August 3, 2015

Shall We Kill the Killers?

Some political issues seem to go in and out of season, from one year to the next. For a while we obsess over abortion, then evolution, then racism, then equal pay. Rarely do they occupy the front page at the same time. Recently, the trial of James Holmes has brought wide attention to the issue of capital punishment, for the first time in a while. Should he give his life, as punishment for the murder of dozens of moviegoers in 2013?

Some would insist that capital punishment is a perfectly proportionate penalty: a life for a life, seems perfectly reasonable. Others argue the opposite, that a death penalty is the ultimate hypocrisy: That if it’s wrong for me to kill you, then it’s equally immoral for the state to kill me.
Many will consult the Bible and come away with two very different conclusions: On one side, we should display mercy; on the other, we must uphold of the law: an eye for an eye, and so on. Surely I find it refreshing, whenever I see a fellow believer stand up for Bible truth in the public arena. Such a person is sure to face ridicule, persecution, or worse.

But here’s the thing: In the record of the Scripture, all of these crimes are worthy of death: murder, cursing parents, disobedience to parents, child sacrifice, kidnapping, blasphemy, adultery, bigamy, rape, bestiality, incest, homosexuality, heresy, witchcraft, idolatry, oppressing the poor, theft, fornication, loansharking, greed, envy, rabble-rousing, gossip, hating God, arrogance, and lack of faith.

So if you claim Bible authority to execute a murderer, then why not these others? Good question. Somehow, in our modern society, we’ve become quite selective with our moral outrage. Which leads us to defend the honor of God only halfway. Or less.

In the broader record of Scripture, this issue is not as simple as you might think:

First, any death penalty requires the testimony of at least two witnesses. This means eyewitnesses. Not fingerprints or DNA analysis, but two people who actually observed the crime with their own eyes. And you can forget any notions of witness protection or anonymous testimony. Open court, all the way.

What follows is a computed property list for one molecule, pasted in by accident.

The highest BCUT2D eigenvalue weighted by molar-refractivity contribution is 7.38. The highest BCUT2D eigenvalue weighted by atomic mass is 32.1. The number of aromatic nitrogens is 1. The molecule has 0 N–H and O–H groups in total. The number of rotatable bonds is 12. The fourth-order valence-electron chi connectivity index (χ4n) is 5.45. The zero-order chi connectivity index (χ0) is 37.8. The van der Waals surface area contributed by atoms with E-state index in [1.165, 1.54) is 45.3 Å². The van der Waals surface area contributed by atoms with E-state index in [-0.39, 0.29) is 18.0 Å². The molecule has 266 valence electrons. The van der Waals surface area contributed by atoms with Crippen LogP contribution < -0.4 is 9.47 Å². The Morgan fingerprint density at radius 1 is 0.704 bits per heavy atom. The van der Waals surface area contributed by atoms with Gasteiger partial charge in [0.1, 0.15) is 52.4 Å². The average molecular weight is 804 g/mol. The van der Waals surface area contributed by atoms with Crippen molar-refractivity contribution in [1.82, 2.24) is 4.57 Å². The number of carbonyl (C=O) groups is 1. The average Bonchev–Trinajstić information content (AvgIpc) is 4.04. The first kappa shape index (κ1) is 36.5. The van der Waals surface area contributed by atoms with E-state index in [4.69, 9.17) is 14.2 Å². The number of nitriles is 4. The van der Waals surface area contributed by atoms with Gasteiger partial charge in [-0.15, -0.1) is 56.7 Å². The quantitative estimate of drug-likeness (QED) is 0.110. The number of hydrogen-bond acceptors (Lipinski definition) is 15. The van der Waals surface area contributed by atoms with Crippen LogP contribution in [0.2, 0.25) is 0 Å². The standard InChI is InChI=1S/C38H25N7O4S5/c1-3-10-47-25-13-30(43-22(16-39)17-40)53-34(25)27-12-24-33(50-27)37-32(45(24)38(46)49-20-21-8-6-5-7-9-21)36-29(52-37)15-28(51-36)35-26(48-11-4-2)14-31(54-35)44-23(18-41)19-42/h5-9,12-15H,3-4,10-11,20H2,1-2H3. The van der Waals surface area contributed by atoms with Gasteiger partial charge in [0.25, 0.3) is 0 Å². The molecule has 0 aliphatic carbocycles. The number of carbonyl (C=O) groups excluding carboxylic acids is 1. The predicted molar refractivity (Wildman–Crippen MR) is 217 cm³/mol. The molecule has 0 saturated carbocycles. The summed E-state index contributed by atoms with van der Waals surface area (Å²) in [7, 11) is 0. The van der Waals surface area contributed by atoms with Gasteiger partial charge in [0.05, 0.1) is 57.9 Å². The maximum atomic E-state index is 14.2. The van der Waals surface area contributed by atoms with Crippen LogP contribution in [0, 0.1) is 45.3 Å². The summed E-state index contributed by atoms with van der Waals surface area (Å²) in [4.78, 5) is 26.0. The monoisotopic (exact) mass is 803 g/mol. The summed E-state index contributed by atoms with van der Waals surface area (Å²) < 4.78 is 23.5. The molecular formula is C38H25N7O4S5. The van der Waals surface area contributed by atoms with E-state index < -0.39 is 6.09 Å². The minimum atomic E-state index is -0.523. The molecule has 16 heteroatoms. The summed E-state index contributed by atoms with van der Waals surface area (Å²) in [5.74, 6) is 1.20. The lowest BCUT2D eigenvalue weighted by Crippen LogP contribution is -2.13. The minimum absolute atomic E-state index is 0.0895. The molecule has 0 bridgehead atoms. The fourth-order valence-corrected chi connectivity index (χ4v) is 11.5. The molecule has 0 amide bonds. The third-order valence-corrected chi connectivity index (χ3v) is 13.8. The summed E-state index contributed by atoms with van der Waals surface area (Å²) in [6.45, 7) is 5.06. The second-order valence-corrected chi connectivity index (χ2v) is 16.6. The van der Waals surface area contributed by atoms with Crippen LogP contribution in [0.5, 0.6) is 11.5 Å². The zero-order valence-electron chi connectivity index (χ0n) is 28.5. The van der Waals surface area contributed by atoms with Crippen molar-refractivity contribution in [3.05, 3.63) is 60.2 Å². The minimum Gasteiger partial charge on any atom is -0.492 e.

Secondly, the witnesses themselves must be the ones to carry out the sentence. Not an executioner, not a firing squad. YOU. If you’re so certain that this man is guilty and worthy of death, here’s a rock. You first.

So what does Jesus have to say about it? Not much. But plenty.

On one occasion, an adulterous woman was brought before him for judgment. Not for a real trial, of course, but as a mockery and a test to see if he would uphold the law. Should she be stoned, as Moses prescribed? He could have answered any number of ways:

He could have judged her innocent; surely, he knew the truth. But she stood there naked, or nearly so, having been snatched from her lover’s bed only moments before. Not an option.

He could have pardoned her and set her free; but this would do nothing to satisfy the blood-lust of her accusers.

Or like many of our modern-day prophets, he could have proclaimed a new age in which adultery is no longer considered immoral. But nope.

Instead, he gave an answer that no one expected: Only the sinless, can punish sin.

Yes, the law was valid, and should be upheld.
Yes, she was guilty.
Yes, (apparently) two witnesses saw it happen.
Yes, she deserved to die.

Nothing in American jurisprudence, comes close to the model that we see in the pages of Scripture. If we execute murderers, we should do the same for heretics and thieves. And who among us is prepared to call out witches, or slay disobedient children? You might have your own reasons for believing that certain people are so evil that they don’t deserve to live. And you might be right. But now, who shall carry out the sentence?

I thought so.

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